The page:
“This is what the Lord of Heaven’s Armies, the God of Israel, says to all the captives he has exiled to Babylon from Jerusalem: “Build homes, and plan to stay. Plant gardens, and eat the food they produce. Marry and have children. Then find spouses for them so that you may have many grandchildren. Multiply! Do not dwindle away! And work for the peace and prosperity of the city where I sent you into exile. Pray to the Lord for it, for its welfare will determine your welfare.” – Jeremiah 29:4-7.
There was a time when generations of the same family lived in the same general area. Not so much now. Today, people are less likely to put down roots, at least not immediately. Our culture is knee-deep in discontentment. We are constantly searching for the next relationship, adventure, assignment or job. We want to experience what other cities, even other countries have to offer. So we put off the decision on when and where to settle down. There is nothing wrong with wanting a nomadic lifestyle nor is there anything wrong with experiencing other cultures and environments. But just because we have not put down roots in one place yet, doesn’t mean we shouldn’t serve God where we are at the moment.
The Jeremiah passage talks about that very subject. The context is God’s people are in exile in Babylon, a place they hate. This is not where they wanted to put down roots. This is enemy territory, so they asked, “…how can we sing the songs of the Lord while in a pagan land?’ (Psalm 137:4). God’s answer in Jeremiah must have floored them. They were probably expecting an end-of-captivity date or at least some encouragement that this exile would soon be all over. Instead, God tells them to “…Build homes, and plan to stay. Plant gardens, and eat the food they produce. Marry and have children. Then find spouses for them so that you may have many grandchildren. Multiply! Do not dwindle away! And work for the peace and prosperity of the city where I sent you into exile.” The Bible does not say this, but I have to wonder if people were asking if that message could be repeated for confirmation.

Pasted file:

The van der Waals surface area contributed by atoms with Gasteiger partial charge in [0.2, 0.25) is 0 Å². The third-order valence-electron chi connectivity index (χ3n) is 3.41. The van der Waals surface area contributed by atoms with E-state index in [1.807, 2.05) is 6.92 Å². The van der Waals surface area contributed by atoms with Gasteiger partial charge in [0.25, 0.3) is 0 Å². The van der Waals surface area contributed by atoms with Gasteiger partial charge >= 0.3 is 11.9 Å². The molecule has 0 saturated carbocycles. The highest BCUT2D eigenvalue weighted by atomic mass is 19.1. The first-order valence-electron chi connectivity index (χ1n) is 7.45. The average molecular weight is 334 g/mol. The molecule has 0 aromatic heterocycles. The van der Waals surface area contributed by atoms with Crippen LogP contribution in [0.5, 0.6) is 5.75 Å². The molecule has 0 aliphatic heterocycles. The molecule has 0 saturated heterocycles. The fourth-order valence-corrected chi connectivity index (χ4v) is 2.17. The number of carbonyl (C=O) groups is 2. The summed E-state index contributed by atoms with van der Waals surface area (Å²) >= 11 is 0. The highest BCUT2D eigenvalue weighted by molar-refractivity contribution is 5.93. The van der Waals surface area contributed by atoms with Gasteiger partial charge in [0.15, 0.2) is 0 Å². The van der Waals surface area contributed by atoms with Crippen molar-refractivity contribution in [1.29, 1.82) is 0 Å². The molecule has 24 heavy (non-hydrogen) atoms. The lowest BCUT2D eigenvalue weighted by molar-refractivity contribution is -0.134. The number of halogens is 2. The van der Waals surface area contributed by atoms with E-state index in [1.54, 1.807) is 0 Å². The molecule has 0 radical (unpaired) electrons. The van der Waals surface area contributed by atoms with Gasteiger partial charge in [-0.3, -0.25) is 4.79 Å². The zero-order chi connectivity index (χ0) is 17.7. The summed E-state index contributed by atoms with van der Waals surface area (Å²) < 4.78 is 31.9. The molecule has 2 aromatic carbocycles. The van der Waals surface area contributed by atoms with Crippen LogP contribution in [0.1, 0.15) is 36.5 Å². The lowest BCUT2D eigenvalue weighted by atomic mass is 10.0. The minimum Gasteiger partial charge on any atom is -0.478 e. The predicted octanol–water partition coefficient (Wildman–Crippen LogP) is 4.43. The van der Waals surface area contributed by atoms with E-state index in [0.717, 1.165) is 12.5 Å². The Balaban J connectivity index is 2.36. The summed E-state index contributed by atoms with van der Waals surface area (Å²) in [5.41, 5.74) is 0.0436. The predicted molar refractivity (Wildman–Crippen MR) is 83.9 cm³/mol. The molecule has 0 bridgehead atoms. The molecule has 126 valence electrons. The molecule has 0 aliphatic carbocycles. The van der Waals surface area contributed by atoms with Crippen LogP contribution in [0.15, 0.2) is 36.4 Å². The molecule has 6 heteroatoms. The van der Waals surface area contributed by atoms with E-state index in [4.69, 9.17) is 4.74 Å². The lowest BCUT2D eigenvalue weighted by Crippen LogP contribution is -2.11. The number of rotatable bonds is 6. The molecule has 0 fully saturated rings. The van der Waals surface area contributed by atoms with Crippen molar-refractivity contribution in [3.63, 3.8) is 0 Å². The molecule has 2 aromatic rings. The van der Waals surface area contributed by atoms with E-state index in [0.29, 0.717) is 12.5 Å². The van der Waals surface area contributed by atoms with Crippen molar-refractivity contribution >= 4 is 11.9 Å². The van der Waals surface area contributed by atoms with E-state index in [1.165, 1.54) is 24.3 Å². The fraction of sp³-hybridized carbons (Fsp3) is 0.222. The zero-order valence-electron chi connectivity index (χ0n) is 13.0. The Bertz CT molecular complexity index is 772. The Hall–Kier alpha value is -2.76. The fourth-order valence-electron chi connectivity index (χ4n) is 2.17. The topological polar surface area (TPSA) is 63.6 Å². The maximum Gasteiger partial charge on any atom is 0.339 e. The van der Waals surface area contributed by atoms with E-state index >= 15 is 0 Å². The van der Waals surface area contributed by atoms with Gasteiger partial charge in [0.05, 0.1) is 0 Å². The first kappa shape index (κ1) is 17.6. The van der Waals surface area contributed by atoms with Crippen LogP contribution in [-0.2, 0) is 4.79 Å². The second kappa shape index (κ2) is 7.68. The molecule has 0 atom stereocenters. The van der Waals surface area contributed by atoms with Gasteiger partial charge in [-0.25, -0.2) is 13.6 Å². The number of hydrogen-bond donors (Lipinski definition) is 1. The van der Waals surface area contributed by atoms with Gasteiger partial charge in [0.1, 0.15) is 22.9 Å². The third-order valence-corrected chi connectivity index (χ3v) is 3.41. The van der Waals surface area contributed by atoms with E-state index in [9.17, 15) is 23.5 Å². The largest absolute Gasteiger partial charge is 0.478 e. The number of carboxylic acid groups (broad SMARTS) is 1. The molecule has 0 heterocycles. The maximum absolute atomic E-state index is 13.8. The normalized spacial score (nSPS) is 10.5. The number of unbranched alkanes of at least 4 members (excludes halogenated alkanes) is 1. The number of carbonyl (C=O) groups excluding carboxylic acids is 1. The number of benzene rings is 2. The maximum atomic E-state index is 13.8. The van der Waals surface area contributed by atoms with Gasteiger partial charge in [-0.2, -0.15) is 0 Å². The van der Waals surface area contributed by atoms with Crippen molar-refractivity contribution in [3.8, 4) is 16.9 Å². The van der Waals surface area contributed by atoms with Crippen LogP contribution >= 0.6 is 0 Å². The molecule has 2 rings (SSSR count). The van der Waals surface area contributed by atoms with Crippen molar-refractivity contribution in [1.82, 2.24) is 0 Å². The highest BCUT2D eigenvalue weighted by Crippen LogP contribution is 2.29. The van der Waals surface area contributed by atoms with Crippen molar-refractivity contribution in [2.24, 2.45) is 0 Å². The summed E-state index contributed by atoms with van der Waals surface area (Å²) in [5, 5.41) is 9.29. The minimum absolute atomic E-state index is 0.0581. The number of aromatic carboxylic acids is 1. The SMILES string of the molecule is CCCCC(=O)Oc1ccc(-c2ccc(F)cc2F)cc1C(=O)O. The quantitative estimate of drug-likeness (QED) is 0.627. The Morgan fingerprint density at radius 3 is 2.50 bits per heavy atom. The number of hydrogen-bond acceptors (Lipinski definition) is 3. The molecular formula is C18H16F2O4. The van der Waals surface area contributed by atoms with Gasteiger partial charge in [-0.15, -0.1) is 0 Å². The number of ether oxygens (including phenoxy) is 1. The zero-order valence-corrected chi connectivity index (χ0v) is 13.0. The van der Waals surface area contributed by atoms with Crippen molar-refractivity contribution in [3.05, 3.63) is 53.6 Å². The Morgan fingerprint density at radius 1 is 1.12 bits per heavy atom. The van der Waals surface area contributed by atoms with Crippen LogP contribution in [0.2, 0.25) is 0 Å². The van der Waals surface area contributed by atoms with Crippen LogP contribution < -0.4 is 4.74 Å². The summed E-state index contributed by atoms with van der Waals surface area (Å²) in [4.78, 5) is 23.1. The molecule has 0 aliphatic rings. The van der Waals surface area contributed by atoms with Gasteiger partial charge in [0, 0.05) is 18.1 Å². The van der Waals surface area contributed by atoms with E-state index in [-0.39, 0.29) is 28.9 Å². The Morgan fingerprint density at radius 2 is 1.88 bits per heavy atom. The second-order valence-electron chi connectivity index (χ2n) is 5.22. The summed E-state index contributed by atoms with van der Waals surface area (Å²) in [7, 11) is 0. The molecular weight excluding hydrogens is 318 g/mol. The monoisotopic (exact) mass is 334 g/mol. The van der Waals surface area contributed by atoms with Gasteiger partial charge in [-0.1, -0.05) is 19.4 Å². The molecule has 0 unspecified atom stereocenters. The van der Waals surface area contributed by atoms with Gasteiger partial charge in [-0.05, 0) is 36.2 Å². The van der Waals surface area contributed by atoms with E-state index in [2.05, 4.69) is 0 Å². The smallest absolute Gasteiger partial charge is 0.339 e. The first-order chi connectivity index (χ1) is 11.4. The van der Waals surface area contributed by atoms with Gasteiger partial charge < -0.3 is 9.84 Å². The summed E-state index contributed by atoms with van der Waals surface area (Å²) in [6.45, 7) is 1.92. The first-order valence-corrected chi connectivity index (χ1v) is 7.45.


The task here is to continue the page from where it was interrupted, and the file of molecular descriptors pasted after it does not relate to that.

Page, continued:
God calls His people to put down roots (including spiritual) wherever He’s placed us. If we only wait for the call to “go”, we may neglect what God has plans for us where we are, even if that is not where we plan to be long-term. Jeremiah 29 changes the way we relate to the place we live in. Jeremiah 4:7 takes it one step further: “And work for the peace and prosperity of the city where I sent you into exile. Pray to the LORD for it, for its welfare will determine your welfare.” We are not to remove ourselves from the community in which we have been planted, but to seek its welfare. Ultimately, the welfare of the city is the advancement of the kingdom of God within the city. God has placed us in our specific community for His purposes, and we are to seek to live out those purposes each day. His return is certain, but for now, we are to live faithfully for Him and the benefit of those around us.
As we seek to make a difference in the place where God has planted us, we need a vision for what God can do when we get engaged and commit to serve the people we live among.
- Where have you sought to remove yourself from the community around you in a way that may be self-serving instead of God-honoring?
- How would our city look different if we were people who continually sought the welfare of the city for God’s glory?